The publishing industry, therefore, emerged more strongly in the south than in the north. To this day, there is a preponderance of publishers, booksellers, published authors, and printers in the south compared to the North in spite of the population advantage of the North”.
More inhibitions branched out during the discourse and attention was drawn largely to it that the survival of the book rests on the relationship between the maker and user. Books will only become useful if they get to the hands of those who need it. In a society where the book culture is not potent, the attendant effect ripples through the educational system, publishing industry and the public is dragged into the consequences. This weighs down on creativity and stability for writers and on the other hand positions the nation on the lower rung of world knowledge.
Mosuro, said: T”he less we use books the more prohibitive they become and the more we censor our nation from the body of world knowledge. The book, a lifelong tool for creation of wealth and power and government on its part do engage in provision of books for schools but have only contractual interest which do not necessarily address the intrinsic value of education. His concern widened with the lack of acquisition culture inherent in the school systems. He inferred that books are only peripheral to the academic life of students whose source of materials are mostly from nonfunctional bookshops and libraries that have no content.
He called for the University bodies to address these issues among other challenges. Most importantly, he noted that the broken chain of the trade can only be found when the attitude to reading and the acquisition culture improves from a personal disposition.” If you do not have books in your private collection, this is a reflection of you. As for the Universities, you have not addressed enough the reason for your being. The incessant spate of strikes harms the University system in a way that you have never quantitatively and comprehensively assessed. Let us just take a narrow view of it. When an academic year of nine months is collapsed into seven months or less, it leaves little room beyond class notes for study. The compression of school does not lead you to books, it does not give you breadth and it does not give you a thorough academic culture. It does not give you academic rigour. It only forces you to an acceleration of the term so that the semester will close. So our Universities now lack good book culture, weak utility culture and poor attitude to books such that you have no acquisition culture to your most important tool in life”.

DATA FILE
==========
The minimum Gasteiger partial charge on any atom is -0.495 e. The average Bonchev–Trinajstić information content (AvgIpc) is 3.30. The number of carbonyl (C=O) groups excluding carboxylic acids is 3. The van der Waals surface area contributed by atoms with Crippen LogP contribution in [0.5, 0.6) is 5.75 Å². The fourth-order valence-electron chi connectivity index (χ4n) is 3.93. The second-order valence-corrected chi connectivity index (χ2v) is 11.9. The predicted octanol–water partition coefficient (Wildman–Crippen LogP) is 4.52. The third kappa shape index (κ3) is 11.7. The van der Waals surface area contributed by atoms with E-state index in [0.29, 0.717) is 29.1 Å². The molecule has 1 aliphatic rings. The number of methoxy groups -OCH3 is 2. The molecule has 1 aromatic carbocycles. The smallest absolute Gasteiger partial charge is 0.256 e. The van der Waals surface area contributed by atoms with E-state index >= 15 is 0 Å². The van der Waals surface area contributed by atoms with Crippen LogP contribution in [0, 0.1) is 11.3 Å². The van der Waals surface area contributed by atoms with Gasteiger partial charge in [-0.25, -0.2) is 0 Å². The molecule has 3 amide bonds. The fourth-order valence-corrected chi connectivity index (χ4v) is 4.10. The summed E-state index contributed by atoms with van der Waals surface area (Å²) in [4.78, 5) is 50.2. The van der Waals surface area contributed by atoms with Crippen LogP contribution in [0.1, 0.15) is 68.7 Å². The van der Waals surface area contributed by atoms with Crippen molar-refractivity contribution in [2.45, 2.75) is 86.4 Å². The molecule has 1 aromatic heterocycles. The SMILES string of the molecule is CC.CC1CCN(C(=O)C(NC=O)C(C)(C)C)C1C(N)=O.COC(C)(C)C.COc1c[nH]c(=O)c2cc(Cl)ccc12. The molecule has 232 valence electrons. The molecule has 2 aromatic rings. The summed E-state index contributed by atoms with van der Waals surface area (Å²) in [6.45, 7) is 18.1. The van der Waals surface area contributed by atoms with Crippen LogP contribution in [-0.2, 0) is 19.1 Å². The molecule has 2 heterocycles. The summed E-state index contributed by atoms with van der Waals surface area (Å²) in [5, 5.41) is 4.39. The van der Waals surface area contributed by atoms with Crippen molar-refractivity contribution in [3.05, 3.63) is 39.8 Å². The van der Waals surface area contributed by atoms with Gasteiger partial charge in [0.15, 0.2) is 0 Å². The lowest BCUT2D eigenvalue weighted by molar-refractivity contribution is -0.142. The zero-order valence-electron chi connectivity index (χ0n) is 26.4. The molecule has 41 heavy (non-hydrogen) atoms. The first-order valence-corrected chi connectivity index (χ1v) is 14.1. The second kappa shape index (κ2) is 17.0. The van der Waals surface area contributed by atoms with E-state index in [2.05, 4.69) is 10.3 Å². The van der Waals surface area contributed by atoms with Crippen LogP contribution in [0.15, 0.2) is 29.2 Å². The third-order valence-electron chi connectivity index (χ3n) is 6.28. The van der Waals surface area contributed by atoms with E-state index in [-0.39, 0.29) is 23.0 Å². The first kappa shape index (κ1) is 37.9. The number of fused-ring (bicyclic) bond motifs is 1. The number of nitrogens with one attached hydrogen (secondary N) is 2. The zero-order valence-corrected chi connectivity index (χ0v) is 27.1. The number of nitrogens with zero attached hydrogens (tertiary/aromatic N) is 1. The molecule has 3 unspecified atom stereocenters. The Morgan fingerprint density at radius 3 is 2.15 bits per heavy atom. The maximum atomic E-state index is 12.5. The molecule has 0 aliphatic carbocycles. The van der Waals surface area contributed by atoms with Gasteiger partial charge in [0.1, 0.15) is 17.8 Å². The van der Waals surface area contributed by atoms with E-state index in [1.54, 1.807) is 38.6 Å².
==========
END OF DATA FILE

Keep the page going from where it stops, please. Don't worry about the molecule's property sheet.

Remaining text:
Describing the book as a die hard, Mosuro stated that modern innovations does not take away from the book and should not be perceived as a threat. Regardless of the forms the book takes on it does not reduce it as an agent of change. The book is a resilient and will come in one form or the other, however it must compliment technology.
In conclusion, Mosuro noted that for any change to happen the love for books had to be brought back. Since there was no way writers could keep writing with no one to read this would only close the door further on survival chance: “Our print runs cannot sustain marketing and sustain the publishing industry. When we do not buy, the authors are not rewarded and creativity is stifled. The nation is the poorer for it. Writing thrives the most on a reward system. The uses of books sustain knowledge, promote creativity and sustain the publishing industry”.